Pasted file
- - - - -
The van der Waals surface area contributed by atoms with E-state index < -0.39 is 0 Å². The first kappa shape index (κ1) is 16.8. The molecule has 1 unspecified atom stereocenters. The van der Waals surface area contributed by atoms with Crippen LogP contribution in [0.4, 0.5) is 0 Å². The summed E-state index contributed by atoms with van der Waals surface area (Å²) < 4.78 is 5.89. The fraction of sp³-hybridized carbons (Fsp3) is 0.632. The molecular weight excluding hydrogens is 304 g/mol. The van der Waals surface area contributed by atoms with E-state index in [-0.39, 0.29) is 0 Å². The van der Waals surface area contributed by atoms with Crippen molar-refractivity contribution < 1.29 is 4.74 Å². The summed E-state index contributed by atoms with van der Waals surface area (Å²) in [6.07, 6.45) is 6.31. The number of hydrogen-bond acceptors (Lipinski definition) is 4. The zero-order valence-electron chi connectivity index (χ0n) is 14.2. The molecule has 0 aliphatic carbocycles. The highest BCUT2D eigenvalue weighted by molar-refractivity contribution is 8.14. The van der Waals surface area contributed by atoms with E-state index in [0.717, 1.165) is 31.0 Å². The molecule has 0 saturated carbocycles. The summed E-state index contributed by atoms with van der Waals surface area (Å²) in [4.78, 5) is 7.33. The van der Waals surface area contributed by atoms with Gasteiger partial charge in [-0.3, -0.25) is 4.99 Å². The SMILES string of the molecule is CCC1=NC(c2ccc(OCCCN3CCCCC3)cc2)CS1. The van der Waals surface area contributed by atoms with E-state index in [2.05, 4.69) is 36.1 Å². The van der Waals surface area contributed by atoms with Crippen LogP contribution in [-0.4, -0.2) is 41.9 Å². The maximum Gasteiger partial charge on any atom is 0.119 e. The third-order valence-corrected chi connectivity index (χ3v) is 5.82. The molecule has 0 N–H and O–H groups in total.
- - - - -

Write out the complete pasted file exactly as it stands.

The van der Waals surface area contributed by atoms with E-state index < -0.39 is 0 Å². The first kappa shape index (κ1) is 16.8. The molecule has 1 unspecified atom stereocenters. The van der Waals surface area contributed by atoms with Crippen LogP contribution in [0.4, 0.5) is 0 Å². The summed E-state index contributed by atoms with van der Waals surface area (Å²) < 4.78 is 5.89. The fraction of sp³-hybridized carbons (Fsp3) is 0.632. The molecular weight excluding hydrogens is 304 g/mol. The van der Waals surface area contributed by atoms with E-state index in [-0.39, 0.29) is 0 Å². The van der Waals surface area contributed by atoms with Crippen molar-refractivity contribution < 1.29 is 4.74 Å². The summed E-state index contributed by atoms with van der Waals surface area (Å²) in [6.07, 6.45) is 6.31. The number of hydrogen-bond acceptors (Lipinski definition) is 4. The zero-order valence-electron chi connectivity index (χ0n) is 14.2. The molecule has 0 aliphatic carbocycles. The highest BCUT2D eigenvalue weighted by molar-refractivity contribution is 8.14. The van der Waals surface area contributed by atoms with E-state index in [0.717, 1.165) is 31.0 Å². The molecule has 0 saturated carbocycles. The summed E-state index contributed by atoms with van der Waals surface area (Å²) in [4.78, 5) is 7.33. The van der Waals surface area contributed by atoms with Gasteiger partial charge in [-0.3, -0.25) is 4.99 Å². The SMILES string of the molecule is CCC1=NC(c2ccc(OCCCN3CCCCC3)cc2)CS1. The van der Waals surface area contributed by atoms with E-state index in [2.05, 4.69) is 36.1 Å². The van der Waals surface area contributed by atoms with Crippen LogP contribution in [-0.4, -0.2) is 41.9 Å². The maximum Gasteiger partial charge on any atom is 0.119 e. The third-order valence-corrected chi connectivity index (χ3v) is 5.82. The molecule has 0 N–H and O–H groups in total.